How Will They Tell The Stories Of Your Life?

The thing about death is it reminds you the story we are telling has finality.
— Donald Miller

What we remember most about those that we have lost are in the stories we tell. 

That is if we know those stories! 

How do you preserve the life stories of the ones that you have loved? How will they tell the stories of your life one day? 

20,000 Days And Counting

Last year I celebrated my 20,000 day birthday. (Really) The champagne flowed. We laughed and cried. My wife and kids and I went on a surprise adventure that involved souks, surfing sand dunes and lying in the sun. The story of my 20,000 day birthday will be told for a while yet. I intentionally celebrated my 20,000 day birthday for a reason I will tell you later. 

My Granddad and Nanna had a tough life growing up in Birmingham during the Blitz of WWII. I am sure that there are so many stories that would make me laugh, cry or be inspired. However, I do not know those stories. While it is only a generation away, the lives of those people I loved fades as the year's increase. Will their great-grandchildren know those stories? Will their great-great-grandchildren even know their names?

The psychologist Roy Baumeister argues that we may expect to be remembered for about a maximum of 70 years. He points out that not many people can name even their great-grandparents. 

He is right. I do not know the names of my great-grandparents. Do you?

Do you remember when ...? 

We do not remember much about our lives, do we?

The unfortunate thing about life is we do not remember half of it. We do not remember half of half of it. We may not remember even a tiny percentage of the days, weeks and months of our life. However, what we do tend to recall, are memorable scenes that happen within our lives. Memorable scenes, times when something crazy happened. Times when we risked, loved, laughed and lost. Times, when we took the extra effort to make a scene something memorable.

Inspiring me to celebrate my 20,000 day birthday was a book. “A Million Miles In A Thousand Hours,” by Donald Miller. It profoundly impacted the way I saw my life. It made me think about the stories I would want my family telling about "crazy dad" in future years. 

“The truth is, if what we choose to do with our lives won’t make a story meaningful, it won’t make a life meaningful either.” Donald Miller

It made me travel 7182 miles to cook a burger for my kids. It forced me to start to write down the stories of my life online. It made me intentionally create memories. Becuase some day, I want those stories to be told about how I lived and loved.

“If you aren’t telling a good story, nobody thinks you died too soon; they just think you died. Donald Miller

What happens if you do not know those stories and a loved one passes away?

In a previous post - Do You Want The Right To Be Forgotten Or The Ability To Be Remembered? I wrote about the rise of online memorials. It seems every week a new platform is launched encouraging people to upload their memories online. This development online is progress. This is an excellent example of how digital disruption is bringing help, healing and hope for people who have a lost a loved one.

Memorates is one such website. While many sites encourage leaving messages and condolences, what I like about this platform it is driven by the desire to tell, preserve and share the stories of a loved that has passed away.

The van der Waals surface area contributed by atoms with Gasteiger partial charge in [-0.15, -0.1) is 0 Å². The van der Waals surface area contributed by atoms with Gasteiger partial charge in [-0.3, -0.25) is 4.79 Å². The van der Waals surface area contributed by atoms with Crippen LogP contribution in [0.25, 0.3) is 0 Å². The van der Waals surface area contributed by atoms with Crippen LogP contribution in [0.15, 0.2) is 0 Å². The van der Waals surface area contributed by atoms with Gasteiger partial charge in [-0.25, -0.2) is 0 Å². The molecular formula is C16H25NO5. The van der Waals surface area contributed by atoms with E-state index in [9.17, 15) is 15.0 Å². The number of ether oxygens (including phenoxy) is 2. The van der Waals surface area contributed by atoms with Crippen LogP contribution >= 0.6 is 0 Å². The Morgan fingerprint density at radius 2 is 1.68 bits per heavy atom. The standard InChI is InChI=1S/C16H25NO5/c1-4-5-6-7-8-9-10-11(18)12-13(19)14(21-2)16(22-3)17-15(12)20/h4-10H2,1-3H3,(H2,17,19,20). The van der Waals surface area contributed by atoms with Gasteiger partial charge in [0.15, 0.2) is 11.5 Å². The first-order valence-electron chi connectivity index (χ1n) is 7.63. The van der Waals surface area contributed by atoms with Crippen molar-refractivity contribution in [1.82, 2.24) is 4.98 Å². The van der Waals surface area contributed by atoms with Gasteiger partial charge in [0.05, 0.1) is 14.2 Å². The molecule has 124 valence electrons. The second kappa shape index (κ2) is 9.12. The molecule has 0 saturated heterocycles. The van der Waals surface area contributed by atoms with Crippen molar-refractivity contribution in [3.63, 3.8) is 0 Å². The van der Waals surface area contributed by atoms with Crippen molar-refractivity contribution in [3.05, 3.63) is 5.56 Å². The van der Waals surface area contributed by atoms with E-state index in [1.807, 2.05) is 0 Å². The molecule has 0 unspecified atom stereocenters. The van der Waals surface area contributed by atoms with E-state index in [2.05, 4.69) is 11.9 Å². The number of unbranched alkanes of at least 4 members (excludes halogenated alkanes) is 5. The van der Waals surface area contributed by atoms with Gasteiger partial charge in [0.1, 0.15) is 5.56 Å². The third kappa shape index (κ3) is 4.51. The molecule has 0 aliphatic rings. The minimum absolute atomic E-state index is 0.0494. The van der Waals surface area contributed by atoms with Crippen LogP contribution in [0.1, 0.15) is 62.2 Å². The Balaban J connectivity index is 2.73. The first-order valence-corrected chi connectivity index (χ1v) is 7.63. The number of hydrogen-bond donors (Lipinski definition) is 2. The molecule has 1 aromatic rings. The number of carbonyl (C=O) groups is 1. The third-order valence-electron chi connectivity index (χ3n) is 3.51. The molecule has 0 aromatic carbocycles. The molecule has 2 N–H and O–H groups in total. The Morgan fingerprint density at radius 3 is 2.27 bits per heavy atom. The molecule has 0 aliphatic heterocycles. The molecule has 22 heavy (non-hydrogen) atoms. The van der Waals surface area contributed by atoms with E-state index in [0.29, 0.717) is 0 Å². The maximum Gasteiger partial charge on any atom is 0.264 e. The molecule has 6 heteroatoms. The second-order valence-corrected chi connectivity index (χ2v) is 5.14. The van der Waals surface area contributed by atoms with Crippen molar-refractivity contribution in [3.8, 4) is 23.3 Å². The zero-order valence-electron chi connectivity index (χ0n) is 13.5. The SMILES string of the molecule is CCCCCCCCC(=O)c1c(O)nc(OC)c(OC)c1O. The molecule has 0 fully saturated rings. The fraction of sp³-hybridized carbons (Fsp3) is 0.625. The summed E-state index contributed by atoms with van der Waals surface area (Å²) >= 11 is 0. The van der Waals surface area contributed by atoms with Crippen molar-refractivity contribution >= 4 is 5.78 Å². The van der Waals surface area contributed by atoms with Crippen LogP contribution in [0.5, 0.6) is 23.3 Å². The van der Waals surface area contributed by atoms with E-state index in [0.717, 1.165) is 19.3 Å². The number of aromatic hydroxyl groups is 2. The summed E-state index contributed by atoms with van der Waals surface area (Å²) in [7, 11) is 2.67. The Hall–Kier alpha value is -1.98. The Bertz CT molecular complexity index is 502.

As with many such products, the origin of the idea is born out of the tragedy of personal loss.

One translation of the word Memorates is - An oral narrative from memory relating a personal experience, especially the precursor of a legend. It comes from the Latin memoratus, past participle of memorare ("to bring to remembrance, mention, recount")

Lauralee, one of the creators of the site, tells how suddenly her brother Brig who was only 35 passed away.  He had young three daughters. The family started to email and gather stories about Brig so that his girls could know their father. They one day could read the stories of his life.

Lauralee writes,

"We discovered that these memories brought comfort to us as well and a way to mourn his loss. Upon hearing stories of him, I’d never heard before I felt closer to him like we were back together again sharing stories of times past. It brought its own pain and comfort and only later did I realise it also brought healing."

The Memorates platform is free from distractions and looks well designed. It encourages the writing of stories by asking questions. It appears to make it easy to share through email or social media the requests for people to collaborate on stories, adding their memories.

It could, of course, be used for collecting the stories of people who have passed. It would, however, make an interesting tool to use in the end of life planning marketplace. For palliative care workers or content creators in hospice care, for example, a tool like Memorates could help a family begin to tell the stories of a person's life. 

What about you? What stories of your life will they tell someday? When was the last time you intentionally created memories? If this idea has piqued your interest, go read Donal Miller's book. You just might start counting your days.

New Podcast From Death Goes Digital Echoleft platform creates wonderful life stories, re-touches and fixes old photos, which you then can share publicly or remain completely private. Echoleft can bring together every part of a life story in one place. In this podcast I chat with Max Shelly from Echoleft about online memorials.

This Is How To Create Memories Online & Help Charities - Echoleft